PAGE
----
"We're still in the process of scaling up here but over the course of this year, as epi-wafers are built and qualified, we will finalise our exact source," he says.

High volume, low cost

POET's first target market is short-range datacommunications. Power-hungry server farms, for example, are already looking for alternatives to the direct attach copper (DAC) cable assemblies for short-reach interconnects.

According to Venkatesan, POET's VCSEL-based transceiver will provide the answer and be ready by 2017.

As he highlights, thanks to its CMOS-based integrated process manufacturing, POET's components will be competitive with DAC.

"The main customer pain point in the DAC market is cost, and we are in parity with copper," he says. "But then the next important consideration is power and here, we can blow the socks off anything you get with DAC."

"We make what's on the wafer ten times more energy efficient, ten times cheaper and more than ten times smaller," he adds.

If successful at large volume manufacture, POET's monolithic opto-electronic process platform will extend the end of Moore's law, and even change the face of monolithic optical integrated circuit fabrication.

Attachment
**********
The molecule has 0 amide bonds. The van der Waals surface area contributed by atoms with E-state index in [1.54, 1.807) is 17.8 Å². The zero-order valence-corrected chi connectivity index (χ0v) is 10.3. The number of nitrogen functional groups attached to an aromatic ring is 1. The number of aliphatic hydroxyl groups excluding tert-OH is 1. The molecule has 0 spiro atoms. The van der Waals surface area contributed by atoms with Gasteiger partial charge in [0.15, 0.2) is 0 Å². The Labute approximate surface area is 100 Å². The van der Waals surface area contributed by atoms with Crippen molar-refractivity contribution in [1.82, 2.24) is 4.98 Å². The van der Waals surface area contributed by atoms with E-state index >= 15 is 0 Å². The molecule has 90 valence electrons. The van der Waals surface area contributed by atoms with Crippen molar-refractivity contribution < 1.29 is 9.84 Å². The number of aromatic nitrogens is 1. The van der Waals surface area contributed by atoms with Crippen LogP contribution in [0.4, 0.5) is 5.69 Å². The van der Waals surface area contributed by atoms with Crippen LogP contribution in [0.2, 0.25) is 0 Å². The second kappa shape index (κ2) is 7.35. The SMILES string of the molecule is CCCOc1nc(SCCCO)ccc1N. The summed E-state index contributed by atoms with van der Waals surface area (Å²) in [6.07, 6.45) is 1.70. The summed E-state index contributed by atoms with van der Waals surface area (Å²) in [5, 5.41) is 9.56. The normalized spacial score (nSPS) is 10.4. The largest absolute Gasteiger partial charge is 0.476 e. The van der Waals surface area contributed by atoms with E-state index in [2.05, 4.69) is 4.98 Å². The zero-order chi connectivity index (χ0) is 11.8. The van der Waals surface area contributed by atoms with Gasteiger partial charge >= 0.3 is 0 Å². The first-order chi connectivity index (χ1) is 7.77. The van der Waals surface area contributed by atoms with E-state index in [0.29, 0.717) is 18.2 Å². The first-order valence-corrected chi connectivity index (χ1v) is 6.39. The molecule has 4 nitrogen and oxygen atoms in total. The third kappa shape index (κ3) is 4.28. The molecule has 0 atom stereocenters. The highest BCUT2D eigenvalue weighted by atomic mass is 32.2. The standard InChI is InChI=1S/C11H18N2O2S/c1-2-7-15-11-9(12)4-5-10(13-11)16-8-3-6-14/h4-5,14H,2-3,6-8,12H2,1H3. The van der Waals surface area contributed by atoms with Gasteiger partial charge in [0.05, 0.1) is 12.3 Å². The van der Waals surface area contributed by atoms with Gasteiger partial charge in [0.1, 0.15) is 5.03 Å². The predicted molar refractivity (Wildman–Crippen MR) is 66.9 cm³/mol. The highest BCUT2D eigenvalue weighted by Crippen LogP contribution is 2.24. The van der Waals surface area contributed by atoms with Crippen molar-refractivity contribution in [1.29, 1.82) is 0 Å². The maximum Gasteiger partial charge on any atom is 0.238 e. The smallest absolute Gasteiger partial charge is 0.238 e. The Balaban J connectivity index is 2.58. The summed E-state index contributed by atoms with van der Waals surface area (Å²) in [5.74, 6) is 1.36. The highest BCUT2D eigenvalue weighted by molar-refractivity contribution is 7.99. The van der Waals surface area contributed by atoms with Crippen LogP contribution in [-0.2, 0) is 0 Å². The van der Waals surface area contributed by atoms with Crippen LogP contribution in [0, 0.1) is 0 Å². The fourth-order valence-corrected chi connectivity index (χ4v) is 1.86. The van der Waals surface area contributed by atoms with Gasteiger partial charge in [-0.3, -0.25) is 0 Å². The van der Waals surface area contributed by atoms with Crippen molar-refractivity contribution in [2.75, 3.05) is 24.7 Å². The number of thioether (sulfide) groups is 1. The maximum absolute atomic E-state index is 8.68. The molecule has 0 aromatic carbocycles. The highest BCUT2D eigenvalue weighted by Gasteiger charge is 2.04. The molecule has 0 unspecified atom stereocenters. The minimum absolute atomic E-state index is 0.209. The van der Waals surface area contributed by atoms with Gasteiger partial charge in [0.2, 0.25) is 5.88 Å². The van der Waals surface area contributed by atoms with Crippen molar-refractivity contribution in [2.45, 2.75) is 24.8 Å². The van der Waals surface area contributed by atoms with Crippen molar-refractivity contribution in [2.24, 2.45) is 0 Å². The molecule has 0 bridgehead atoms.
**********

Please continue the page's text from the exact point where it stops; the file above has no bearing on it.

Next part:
But given the company's ambitious and aggressive commercialisation plans, how realistic is this goal?

Clearly cash could be a sticking point. Still at the end of September, the company unveiled a very healthy balance sheet of $20.5 million in cash, expected to carry development for the next eight quarters, well beyond prototype demonstrations.

And Venkatesan is confident that with the process proven on a large-scale, licensees will follow.

"You don't attract good licensees until you demonstrate the value of your technology as a real product," he says. "Our strategy is to now focus on products and tie up licensees in the transceiver space and adjacent market segments."

"Yes, our roadmap is aggressive, but a lot of development has been going on for a fair amount of time," he adds. "We are creating disruption; it's exciting and risky, but no innovation comes without risk."